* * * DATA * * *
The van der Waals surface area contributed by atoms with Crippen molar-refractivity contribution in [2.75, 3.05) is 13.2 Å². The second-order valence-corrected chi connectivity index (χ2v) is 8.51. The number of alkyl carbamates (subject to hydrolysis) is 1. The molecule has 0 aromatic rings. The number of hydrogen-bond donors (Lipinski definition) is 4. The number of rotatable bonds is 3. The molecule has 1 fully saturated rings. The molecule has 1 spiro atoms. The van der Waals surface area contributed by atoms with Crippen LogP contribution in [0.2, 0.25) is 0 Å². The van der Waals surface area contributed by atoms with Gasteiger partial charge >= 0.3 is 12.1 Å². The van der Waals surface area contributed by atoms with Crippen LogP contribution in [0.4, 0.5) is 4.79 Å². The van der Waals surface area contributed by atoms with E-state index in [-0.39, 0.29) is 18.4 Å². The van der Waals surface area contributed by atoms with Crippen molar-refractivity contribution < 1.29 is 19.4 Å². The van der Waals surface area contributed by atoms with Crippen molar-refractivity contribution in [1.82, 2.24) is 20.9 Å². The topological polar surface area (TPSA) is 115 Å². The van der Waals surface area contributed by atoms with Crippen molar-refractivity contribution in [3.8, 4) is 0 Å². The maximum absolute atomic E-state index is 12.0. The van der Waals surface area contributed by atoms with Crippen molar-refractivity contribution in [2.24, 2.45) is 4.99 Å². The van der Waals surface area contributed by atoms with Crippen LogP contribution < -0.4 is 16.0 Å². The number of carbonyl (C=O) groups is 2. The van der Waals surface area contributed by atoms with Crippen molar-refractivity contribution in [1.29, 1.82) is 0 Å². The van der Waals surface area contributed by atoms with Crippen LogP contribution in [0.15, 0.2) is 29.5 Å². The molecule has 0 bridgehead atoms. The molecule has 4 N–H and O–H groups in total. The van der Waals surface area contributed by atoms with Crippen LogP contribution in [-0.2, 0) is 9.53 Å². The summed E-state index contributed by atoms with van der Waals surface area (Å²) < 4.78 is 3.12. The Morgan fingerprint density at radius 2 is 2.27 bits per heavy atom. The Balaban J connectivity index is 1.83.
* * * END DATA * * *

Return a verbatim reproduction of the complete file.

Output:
The van der Waals surface area contributed by atoms with Crippen molar-refractivity contribution in [2.75, 3.05) is 13.2 Å². The second-order valence-corrected chi connectivity index (χ2v) is 8.51. The number of alkyl carbamates (subject to hydrolysis) is 1. The molecule has 0 aromatic rings. The number of hydrogen-bond donors (Lipinski definition) is 4. The number of rotatable bonds is 3. The molecule has 1 fully saturated rings. The molecule has 1 spiro atoms. The van der Waals surface area contributed by atoms with Crippen LogP contribution in [0.2, 0.25) is 0 Å². The van der Waals surface area contributed by atoms with Gasteiger partial charge >= 0.3 is 12.1 Å². The van der Waals surface area contributed by atoms with Crippen LogP contribution in [0.4, 0.5) is 4.79 Å². The van der Waals surface area contributed by atoms with E-state index in [-0.39, 0.29) is 18.4 Å². The van der Waals surface area contributed by atoms with Crippen molar-refractivity contribution < 1.29 is 19.4 Å². The van der Waals surface area contributed by atoms with Crippen molar-refractivity contribution in [1.82, 2.24) is 20.9 Å². The topological polar surface area (TPSA) is 115 Å². The van der Waals surface area contributed by atoms with Crippen molar-refractivity contribution in [3.8, 4) is 0 Å². The maximum absolute atomic E-state index is 12.0. The van der Waals surface area contributed by atoms with Crippen molar-refractivity contribution in [2.24, 2.45) is 4.99 Å². The van der Waals surface area contributed by atoms with Crippen LogP contribution < -0.4 is 16.0 Å². The number of carbonyl (C=O) groups is 2. The van der Waals surface area contributed by atoms with Crippen molar-refractivity contribution in [1.29, 1.82) is 0 Å². The van der Waals surface area contributed by atoms with Crippen LogP contribution in [0.15, 0.2) is 29.5 Å². The molecule has 0 bridgehead atoms. The molecule has 4 N–H and O–H groups in total. The van der Waals surface area contributed by atoms with Crippen LogP contribution in [-0.2, 0) is 9.53 Å². The summed E-state index contributed by atoms with van der Waals surface area (Å²) < 4.78 is 3.12. The Morgan fingerprint density at radius 2 is 2.27 bits per heavy atom. The Balaban J connectivity index is 1.83.